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Scientists develop optical film to produce 3D images

2011-09-02 11:15

South Korean scientists said Friday that they have developed an optical film that enables ordinary displays to show images in three dimensions (3D).

The Seoul National University (SNU) team said the special film uses the Lucius prism array principle to get an effect similar to the one created by viewing images through cumbersome 3D glasses.

"The images provided by the film, which can be placed easily over any liquid crystal display or organic light-emitting diode display, offers the same level of clarity as those provided by 3D glasses," said Char Kook-heon, who led the research and is a professor at SNU's school of chemical and biological engineering.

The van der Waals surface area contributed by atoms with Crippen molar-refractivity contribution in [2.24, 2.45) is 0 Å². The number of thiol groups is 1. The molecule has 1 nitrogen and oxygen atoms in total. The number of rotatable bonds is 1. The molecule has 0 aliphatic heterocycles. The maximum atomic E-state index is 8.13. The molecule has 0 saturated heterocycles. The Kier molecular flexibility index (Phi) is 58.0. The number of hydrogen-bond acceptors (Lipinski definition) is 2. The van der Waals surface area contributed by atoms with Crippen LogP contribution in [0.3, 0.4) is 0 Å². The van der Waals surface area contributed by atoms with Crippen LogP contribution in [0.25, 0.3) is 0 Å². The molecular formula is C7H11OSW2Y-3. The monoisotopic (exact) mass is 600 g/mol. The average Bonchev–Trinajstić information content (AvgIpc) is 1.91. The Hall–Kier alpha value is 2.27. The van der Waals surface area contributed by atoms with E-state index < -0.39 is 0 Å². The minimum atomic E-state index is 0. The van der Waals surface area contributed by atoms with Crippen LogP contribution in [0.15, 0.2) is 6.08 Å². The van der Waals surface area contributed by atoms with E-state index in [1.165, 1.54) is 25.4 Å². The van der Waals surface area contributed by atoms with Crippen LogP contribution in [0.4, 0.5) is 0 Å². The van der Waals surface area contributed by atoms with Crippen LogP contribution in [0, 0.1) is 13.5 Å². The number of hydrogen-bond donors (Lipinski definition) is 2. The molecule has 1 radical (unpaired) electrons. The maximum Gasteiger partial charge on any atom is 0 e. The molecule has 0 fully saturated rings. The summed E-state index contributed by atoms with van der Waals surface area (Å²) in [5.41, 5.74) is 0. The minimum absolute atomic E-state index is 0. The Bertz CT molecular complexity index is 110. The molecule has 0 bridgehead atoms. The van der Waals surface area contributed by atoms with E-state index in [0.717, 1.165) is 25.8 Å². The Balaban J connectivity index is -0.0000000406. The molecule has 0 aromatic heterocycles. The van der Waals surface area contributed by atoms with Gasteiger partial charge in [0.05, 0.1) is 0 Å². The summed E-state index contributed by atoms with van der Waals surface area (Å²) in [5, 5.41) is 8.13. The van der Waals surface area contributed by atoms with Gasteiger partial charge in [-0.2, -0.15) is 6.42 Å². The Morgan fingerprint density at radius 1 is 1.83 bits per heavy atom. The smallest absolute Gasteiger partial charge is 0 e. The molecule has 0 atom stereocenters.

He also said that because of the characteristics of the film, viewers can enjoy 3D images at wider angles than present TVs and other video screens that rely on glasses.

The scientists, however, said the film does not ease current consumer complaints of dizziness because in order for people to believe they are seeing three dimensional images on a flat screen, the right and left eyes must see different pictures that are then rearranged by the human brain.

The latest discovery, which took about 18 months of research, is noteworthy considering the steadily growing market for 3D-capable products and because commercial production of the film can begin almost immediately.

"Developing the ideal (effect) required lots of trial and error, but making the film itself can be done in a few days," Char said. "If consumer electronic manufacturers such as Samsung Electronics Co. and LG Electronics Inc. wanted to use the technology, they should be able to make 3D products that do not need glasses within a year."

Funded by the government and National Research Foundation of Korea, the discovery was published in the latest online issue of Nature Communications. (Yonhap News)
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